To pierce the cloudes, and with wide pinneons.
To measure the most haughtie1 mountaines hight,
Untill she raught the gods owne mansions:
There was she lost; when suddaine I behelde,
Where, tumbling through the ayre in firie fold,
All flaming downe she on the plaine was felde,
And soone her bodie turn'd to ashes colde.
I saw the foule, that doth the light despise,
Out of her dust like to a worme arise.
I saw a river swift, whose fomy billowes
Did wash the ground-work of an old great wall;
I saw it cover'd all with griesly shadowes,
That with black horror did the ayre appall:
Thereout a strange Beast with seven heads arose,
That townes and castles under her brest did coure,
And seem'd both milder beasts and fiercer foes
Alike with equall ra vine to devoure.
Much was I mazde, to see this monsters kinde
In hundred formes to change his fearefull hew;
When as at length I saw the wrathfull winde,
Which blows cold storms, burst out of Scithian mew,
That sperst these cloudes; and, in so short as thought,
This dreadfull shape was vanished to nought.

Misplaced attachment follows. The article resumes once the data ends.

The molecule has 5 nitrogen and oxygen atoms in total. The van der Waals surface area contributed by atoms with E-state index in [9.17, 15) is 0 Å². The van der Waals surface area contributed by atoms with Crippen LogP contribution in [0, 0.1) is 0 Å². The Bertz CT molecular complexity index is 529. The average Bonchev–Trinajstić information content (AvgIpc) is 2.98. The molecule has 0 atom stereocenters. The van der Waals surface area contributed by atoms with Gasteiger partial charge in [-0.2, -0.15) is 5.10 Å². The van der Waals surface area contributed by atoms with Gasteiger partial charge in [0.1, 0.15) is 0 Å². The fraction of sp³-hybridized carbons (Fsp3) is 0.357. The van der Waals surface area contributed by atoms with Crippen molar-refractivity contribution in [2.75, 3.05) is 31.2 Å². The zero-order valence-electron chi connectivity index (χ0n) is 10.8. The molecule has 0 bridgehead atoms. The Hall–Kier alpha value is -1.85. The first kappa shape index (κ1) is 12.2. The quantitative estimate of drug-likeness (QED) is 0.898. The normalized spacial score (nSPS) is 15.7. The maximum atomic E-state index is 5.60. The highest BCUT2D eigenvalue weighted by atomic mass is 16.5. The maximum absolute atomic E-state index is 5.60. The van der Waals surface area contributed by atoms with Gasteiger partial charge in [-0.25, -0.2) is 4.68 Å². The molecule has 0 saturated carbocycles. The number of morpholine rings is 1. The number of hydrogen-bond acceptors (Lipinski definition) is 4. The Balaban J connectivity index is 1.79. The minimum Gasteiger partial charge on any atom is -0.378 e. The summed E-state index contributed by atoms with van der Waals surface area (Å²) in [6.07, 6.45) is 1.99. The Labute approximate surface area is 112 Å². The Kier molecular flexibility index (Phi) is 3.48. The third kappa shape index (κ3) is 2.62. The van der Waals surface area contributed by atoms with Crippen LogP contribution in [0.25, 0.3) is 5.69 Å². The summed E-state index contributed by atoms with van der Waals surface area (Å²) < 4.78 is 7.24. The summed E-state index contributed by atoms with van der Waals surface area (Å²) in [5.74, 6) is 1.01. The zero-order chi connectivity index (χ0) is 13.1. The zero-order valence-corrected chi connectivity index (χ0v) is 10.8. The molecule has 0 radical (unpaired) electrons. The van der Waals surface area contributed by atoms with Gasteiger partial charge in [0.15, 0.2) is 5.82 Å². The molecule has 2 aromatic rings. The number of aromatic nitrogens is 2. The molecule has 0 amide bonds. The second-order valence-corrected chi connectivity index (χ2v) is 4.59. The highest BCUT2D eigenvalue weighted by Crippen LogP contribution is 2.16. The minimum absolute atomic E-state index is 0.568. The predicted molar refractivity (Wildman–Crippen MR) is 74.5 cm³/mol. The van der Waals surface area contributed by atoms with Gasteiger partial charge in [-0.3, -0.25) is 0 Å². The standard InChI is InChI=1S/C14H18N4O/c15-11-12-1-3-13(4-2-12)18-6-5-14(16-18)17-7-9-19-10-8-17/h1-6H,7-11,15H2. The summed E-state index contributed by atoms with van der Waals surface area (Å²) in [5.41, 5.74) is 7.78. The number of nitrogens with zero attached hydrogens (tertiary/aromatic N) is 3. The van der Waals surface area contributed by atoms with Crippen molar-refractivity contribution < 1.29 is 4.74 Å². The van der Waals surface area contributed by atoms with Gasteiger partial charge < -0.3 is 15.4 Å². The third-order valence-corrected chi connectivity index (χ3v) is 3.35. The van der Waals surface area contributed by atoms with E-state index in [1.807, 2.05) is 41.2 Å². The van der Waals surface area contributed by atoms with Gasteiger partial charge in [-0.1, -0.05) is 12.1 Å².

Then all astonied with this mighty ghoast,
An hideous bodie big and strong I sawe,
With side-long beard, and locks down hanging loast,
Sterne face, and front full of Satúrnlike awe;
Who, leaning on the belly of a pot,
Pourd foorth a water, whose out gushing flood
Ran bathing all the creakie1 shore aflot,
Whereon the Troyan prince spilt Turnus blood;
And at his feete a bitch wolfe suck did yeeld
To two young babes: His left the Palme tree stout,
His right hand did the peacefull Olive wield ;
And head with Lawrell garnisht was about.
Sudden both Palme and Olive fell away,
And faire greene Lawrell branch did quite decay.
Hard by a rivers side a Virgin faire,
Folding her armes to heaven with thousand throbs,
And outraging her cheekes and golden haire,
To falling rivers sound thus tun'd her sobs.
"Where is (quoth she) this whilom honoured face?
Where the great glorie and the auncient praise,
In which all worlds felicitie had place,
When gods and men my honour up did raise?
1 Creakie, indented with creeks. 2 Whilom, formerly.